Attorney General nominee Garland says politics won't influence DOJ criminal probes

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WASHINGTON (Reuters) — President Joe Biden's attorney general nominee, Merrick Garland, vowed on Monday to protect the integrity of the Justice Department from partisan influence, in an effort to restore confidence after President Donald Trump repeatedly sought to bend the department to his will.

Trump, a Republican who lost to Biden in November, for years attacked Justice Department investigations of his 2016 campaign and Russian election interference as a "witch hunt" or a "hoax."

Garland, in his confirmation hearing before the Senate Judiciary Committee, also vowed to make the investigation of the Jan. 6 riots at the U.S. Capitol a top priority.

The next attorney general will inherit a few investigations that began during the Trump administration of the origin of those probes and also of Hunter Biden, the new president's son.

"I would not have taken this job if I had thought politics would have any influence over prosecutions or investigations," Garland told lawmakers on the Senate Judiciary Committee during his confirmation hearing on Monday.

"The president has promised that those decisions will only be made by the attorney general, and that is what I plan to do. I do not plan to be interfered with by anyone. I expect the Justice Department will make its own decisions in this regard."

Garland's promises marked a contrast from previous Attorney General William Barr, who was criticized for his willingness to intervene in criminal cases in ways that benefited Trump's political allies, from Michael Flynn to Roger Stone.

Garland pledged to sit down with department staff, who have suffered from low morale for the past four years amid partisan attacks and accusations by Trump they were part of a "deep state."

"I want to make clear to the career prosecutors ... that my job is to protect them from partisan or other improper motives," Garland said, adding that for now, his visits with them will need to be over Zoom due to the pandemic.

Garland, a federal appellate judge and former prosecutor, is widely expected to be confirmed as the nation's top U.S. law enforcement official.

He was nominated to lead a Justice Department in the midst of intensive investigations into the Jan. 6 attack on the U.S. Capitol by a mob of Trump supporters — an incident Garland called "heinous."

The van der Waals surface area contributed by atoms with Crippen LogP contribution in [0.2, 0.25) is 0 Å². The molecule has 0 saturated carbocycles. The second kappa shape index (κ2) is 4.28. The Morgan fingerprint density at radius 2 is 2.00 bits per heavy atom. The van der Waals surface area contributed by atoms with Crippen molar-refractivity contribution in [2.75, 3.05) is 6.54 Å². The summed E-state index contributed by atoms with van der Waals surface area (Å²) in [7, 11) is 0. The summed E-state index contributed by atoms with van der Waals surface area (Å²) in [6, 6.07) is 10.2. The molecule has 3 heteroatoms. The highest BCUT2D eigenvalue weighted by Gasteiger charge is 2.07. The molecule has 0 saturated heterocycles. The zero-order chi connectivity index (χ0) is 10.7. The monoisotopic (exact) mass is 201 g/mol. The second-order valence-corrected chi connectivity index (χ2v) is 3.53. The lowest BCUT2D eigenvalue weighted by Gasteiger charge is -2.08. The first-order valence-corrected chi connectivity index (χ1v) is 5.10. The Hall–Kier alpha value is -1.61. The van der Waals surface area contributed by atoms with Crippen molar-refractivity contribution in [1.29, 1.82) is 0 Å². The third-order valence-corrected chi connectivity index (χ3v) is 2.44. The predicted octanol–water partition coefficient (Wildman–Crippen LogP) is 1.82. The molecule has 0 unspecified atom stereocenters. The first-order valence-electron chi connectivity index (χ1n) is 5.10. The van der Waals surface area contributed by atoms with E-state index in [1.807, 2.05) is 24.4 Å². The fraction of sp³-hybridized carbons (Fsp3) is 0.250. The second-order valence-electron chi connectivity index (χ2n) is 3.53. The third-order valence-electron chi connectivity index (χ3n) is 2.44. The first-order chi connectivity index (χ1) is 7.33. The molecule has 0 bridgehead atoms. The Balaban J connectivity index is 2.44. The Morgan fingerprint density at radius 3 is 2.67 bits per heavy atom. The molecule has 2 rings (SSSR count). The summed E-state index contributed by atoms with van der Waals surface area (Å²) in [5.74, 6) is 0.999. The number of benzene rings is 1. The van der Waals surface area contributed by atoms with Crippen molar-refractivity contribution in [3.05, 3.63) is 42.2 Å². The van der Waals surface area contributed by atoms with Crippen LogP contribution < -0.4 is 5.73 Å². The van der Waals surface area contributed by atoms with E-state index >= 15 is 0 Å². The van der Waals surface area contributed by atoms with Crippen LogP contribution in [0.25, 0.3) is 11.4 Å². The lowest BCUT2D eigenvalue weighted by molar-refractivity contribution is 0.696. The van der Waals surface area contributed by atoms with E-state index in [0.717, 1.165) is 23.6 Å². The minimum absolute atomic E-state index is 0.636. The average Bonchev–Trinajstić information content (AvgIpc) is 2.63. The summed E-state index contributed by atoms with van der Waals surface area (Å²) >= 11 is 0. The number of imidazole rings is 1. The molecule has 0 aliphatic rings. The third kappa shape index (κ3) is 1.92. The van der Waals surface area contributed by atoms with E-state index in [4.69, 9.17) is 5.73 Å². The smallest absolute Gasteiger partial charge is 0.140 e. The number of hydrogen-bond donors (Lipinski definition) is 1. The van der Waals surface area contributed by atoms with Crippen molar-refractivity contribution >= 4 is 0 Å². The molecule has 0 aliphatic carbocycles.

Some of the more than 200 people arrested in the siege were associated with groups such as the Oath Keepers and Proud Boys, underscoring rising concern about future violence from right-wing extremists.

Garland has experience in tackling such threats, having managed the sprawling investigation into the 1995 Oklahoma City bombing by anti-government extremists and supervising the prosecution of the so-called Unabomber Theodore Kaczynski after a deadly bombing spree.

Garland told the committee he fears the Jan. 6 riots were "not necessarily a one-off" and vowed to devote resources to the probe.

"We must do everything in the power of the Justice Department to prevent this kind of interference with policies of American democratic institutions," Garland said.

Garland's pledge to maintain the independence of Justice Department investigations will also encompass ongoing cases that may cast members of Biden's family or former Obama officials in an unfavorable light.

Amid questioning by Republicans, Garland said he had not discussed the Justice Department's investigation into Hunter Biden's taxes with the White House.

Biden has made clear that decisions about investigations and prosecutions will be left to the Justice Department, Garland told lawmakers. "So the answer to your question is no."


He told Republicans he expects to allow John Durham, who was appointed by Barr to investigate the origins of the investigation into Trump's 2016 presidential campaign, to continue his work.

"I understand that he has been permitted to remain in his position and sitting here today I have no reason to think that that was not the correct decision," Garland said.

Equal justice for all?

Apart from the Justice Department's focus on combating domestic terrorism, Garland said he intends to prioritize enforcing the civil rights laws, an area advocates say was decimated during the Trump administration.

The Justice Department has faced pressure to take steps to hold police departments accountable for civil rights violations, after a white police officer killed an African American man, George Floyd, last year in Minneapolis.

The killing sparked nationwide protests, but those did little to motivate the Justice Department to open probes into systemic police misconduct or other civil rights violations.

Unlike Barr, who told Congress last year he did not believe systemic racism plagued the criminal justice system, Garland was unequivocal on whether the system treats Americans equally.

"Sadly, and it's plain to me, that it's not, that it does not," Garland told Democratic Sen. Cory Booker.

Garland said he would resume using court-ordered consent decrees to hold police departments accountable, a tool largely abandoned during the Trump administration.

He also told Congress his support for the death penalty has eroded amid concerns it disproportionately affects Black Americans and other communities of color and that too many are wrongfully convicted.

Garland stopped short of saying he will advocate for commuting all federal death sentences, but he did embrace Biden's support for eliminating mandatory minimum sentences as part of criminal justice reform.

(Reporting by Sarah N. Lynch and Doina Chiacu; Editing by Will Dunham and Alistair Bell)

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